The global impact of the COVID-19 pandemic will be enormous and irreversible. For us at PEER, there will be some big changes, while some things we are already doing will continue and expand. Here are some examples:
Public Health Impacts
PEER is currently representing epidemiologists in both the CDC and EPA whose work will be important in helping the country address arising major public health dangers. One focus is ongoing cuts to programs dealing with emerging and zoonotic infectious diseases. Another focus is how critical public health impacts will be aggravated by forces such as climate change.
Protecting Public Employees
We are working to make sure that employees at all levels of government, including first responders, have proper support to carry out their duties. The effects of this pandemic on our public workforce will be a growing focus of our public health docket. For example, we are helping to expose how the National Park Service, motivated by the desire to convey a false sense of normalcy, is putting public health, park employees and park resources at needless peril.
Policing against Backsliding
In past disasters, such as hurricanes, enforcement of pollution-related protections has often slipped and, sometimes, has been abandoned altogether. Working with employee contacts, we will attempt to expose and remedy harmful breakdowns of pollution controls and push back against continued efforts to loosen public health, environmental, and natural resource protections.
Decline in Capacity
In the past few years, state and local public health programs have lost substantial fiscal support. Documenting and publicizing both the extent and impact of these declines will be a major PEER effort.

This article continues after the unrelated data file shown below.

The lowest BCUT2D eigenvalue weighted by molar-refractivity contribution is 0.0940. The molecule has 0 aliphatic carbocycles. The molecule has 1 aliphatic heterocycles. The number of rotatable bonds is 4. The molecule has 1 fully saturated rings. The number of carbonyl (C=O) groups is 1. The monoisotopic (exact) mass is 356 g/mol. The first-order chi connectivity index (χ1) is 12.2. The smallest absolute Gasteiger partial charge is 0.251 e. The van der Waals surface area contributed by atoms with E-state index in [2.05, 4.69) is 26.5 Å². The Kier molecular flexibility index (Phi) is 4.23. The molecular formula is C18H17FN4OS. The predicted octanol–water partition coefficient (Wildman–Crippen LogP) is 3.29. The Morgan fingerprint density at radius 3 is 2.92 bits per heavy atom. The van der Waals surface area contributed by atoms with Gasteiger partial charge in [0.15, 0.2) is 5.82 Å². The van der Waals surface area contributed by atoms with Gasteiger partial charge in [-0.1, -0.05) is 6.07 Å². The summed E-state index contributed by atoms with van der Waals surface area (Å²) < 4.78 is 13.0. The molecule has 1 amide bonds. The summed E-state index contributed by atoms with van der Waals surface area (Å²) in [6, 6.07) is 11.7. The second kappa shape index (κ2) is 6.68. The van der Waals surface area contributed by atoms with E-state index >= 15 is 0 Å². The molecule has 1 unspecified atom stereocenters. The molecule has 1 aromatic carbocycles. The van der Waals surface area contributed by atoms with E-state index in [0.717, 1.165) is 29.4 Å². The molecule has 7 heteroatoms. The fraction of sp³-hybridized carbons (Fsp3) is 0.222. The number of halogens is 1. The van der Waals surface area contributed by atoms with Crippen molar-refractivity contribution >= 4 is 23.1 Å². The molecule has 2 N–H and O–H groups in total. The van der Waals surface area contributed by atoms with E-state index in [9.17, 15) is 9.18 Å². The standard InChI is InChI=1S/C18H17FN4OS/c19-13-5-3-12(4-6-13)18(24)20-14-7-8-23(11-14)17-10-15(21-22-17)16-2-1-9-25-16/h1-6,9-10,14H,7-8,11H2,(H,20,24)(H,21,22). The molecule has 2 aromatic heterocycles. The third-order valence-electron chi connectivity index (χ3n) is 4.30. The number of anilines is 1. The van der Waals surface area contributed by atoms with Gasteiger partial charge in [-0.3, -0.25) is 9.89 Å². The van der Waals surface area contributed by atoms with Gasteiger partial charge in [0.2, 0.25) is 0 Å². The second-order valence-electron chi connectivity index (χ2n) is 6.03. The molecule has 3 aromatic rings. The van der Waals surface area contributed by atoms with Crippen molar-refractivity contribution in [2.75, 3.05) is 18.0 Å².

At the same time, some of our current activity watch-dogging the Trump administration will take on a new importance. PEER exposed how the Interior Department issued mandatory talking points to its managers emphasizing how successful and “decisive” the White House has been in controlling this pandemic. PEER has also exposed how agencies such as the EPA have not implemented their mission essential functions and focused instead on regulatory rollbacks and relaxing rules for polluters.
A core PEER function will be continuing to ensure that public health experts have the capacity and the legal backing to speak truth to power by supporting whistleblowers and those who want to share important information with policymakers and the public.
Intakes have pointed us to the decline of pre-pandemic planning in federal agencies such as the CDC and USAID. Highlighting these rollbacks will be an increasingly important task moving forward, as will protecting these sources. Our twin goals will be to counter the narrative that the current response of the United States to the pandemic has been acceptable, and to better prepare for future crises.